This week's menu plan, all ready to go. The flash covers up the "roast beef with gravy"  and a little bit of the "white chili" that my husband asked for. And yes, I did spell penne wrong-- not sure what I was thinking except that someone was probably talking to me while I was writing. That happens a lot.

Required reading now that we're into November. I need some Thanksgiving inspiration as I start to think about that massive undertaking. (Source: Pioneer Woman Holidays cookbook)

My novel in progress, all printed off. It's not finished but there's a beginning, middle and end and just seeing it in this form feels like progress. I plan to spend the month of November shaping it into a story that people might actually want to read. Right now that is not the case.
I am basically starting over with my writing-- right now I have no agent, no publisher, and no book. Hopefully by the end of this month at least one of those things will be different. I remain hopeful, and honestly? Excited. I know I am doing what I'm supposed to be doing and moving in a direction I'm supposed to be moving. It's out of my comfort zone, but that's not a bad thing. I'll keep you posted.

And finally, I made this this past week. It might not look like much in the picture but It. Was. Delicious. I plan to share the recipe this week. Seriously. You have to make it once I do.

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Monday, October 27, 2014


I've had feedback that you guys like it when I just share ordinary stuff from my ordinary days-- the books I'm reading, the things I'm seeing, the recipes I'm cooking, etc. But I never know quite where to put it all. Do I blog about little random things all willy-nilly like? Do short snippets count as whole blog posts? Because lately short random bursts are about the only blog posts (for lack of a better term) that I seem capable of.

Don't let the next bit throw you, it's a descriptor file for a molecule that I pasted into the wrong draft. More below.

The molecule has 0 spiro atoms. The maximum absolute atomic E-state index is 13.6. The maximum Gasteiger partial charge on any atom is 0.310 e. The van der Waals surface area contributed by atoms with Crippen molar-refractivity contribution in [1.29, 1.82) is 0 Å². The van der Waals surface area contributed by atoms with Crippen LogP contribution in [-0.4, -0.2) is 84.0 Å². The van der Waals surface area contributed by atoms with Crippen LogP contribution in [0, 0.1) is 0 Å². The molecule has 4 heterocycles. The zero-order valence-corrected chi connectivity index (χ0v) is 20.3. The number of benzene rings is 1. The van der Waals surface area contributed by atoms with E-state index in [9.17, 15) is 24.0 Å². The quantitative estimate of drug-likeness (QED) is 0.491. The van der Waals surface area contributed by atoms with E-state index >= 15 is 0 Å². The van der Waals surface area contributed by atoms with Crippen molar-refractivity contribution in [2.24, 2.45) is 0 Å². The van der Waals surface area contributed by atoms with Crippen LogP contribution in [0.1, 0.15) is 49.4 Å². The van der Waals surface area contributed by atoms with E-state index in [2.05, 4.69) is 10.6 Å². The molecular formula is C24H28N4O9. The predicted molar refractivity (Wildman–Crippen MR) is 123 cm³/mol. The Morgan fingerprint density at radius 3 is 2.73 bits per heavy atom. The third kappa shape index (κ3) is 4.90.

My mind is a hodgepodge of thoughts that seem to zigzag around inside my head, careening into each other and sometimes getting knocked out. Just last week I forgot my stepfather's birthday, my mom reminded me, I said I would call him later (since clearly I was past getting a card to him through the mail) and... that was the last time I thought about it. On Friday I received a text that said "Hey is your daughter still coming?" And I got that heart-seizing thing that is forgetting something and letting someone else down. I had told a neighbor up the street that I'd send my 14yo up to talk with her about babysitting, committing her to Friday after school. And after I sent the "I'll send her up" text I... never thought about it again. (It all worked out, she ran up there and met the neighbor but still... I hate forgetting things.)

And so you see why putting out cohesive, insightful, relevant blog posts on a semi-regular basis is probably not gonna happen. But scraps? Scraps I can do. And so on Mondays it will be my aim to pull together a post of scraps-- random thoughts, links I think you'll like, recommendations for products that help me (sort of) hold it all together. I will start today with these scraps, and hope that in some way they serve you well.

I am making this this week. I will also probably make chocolate chip banana bread because I have two sad looking bananas that need to serve a greater purpose.

I made these last week to take to some friends' house. They asked that I bring dessert and that it be something pumpkin. These were like pumpkin pie if it were on a shortbread-type crust with a really good topping. I am thinking they might make it onto my Thanksgiving menu.

This woman's blog is just lovely. I loved her reading lists and general discussion of lovely things. I can't believe I've never heard of her before now, but I'm glad I finally did.

I'm participating in this this coming Christmas. I love love love Shellie Tomlinson and I'll pretty much do anything she tells me to. So, expect to see five days of posts about her Heart Wide Open Christmas blog hop here. There's a link on the post to sign up if you'd like to participate. This is going to be fun so don't wait! (PS. Please don't hate me for bringing up Christmas in October.)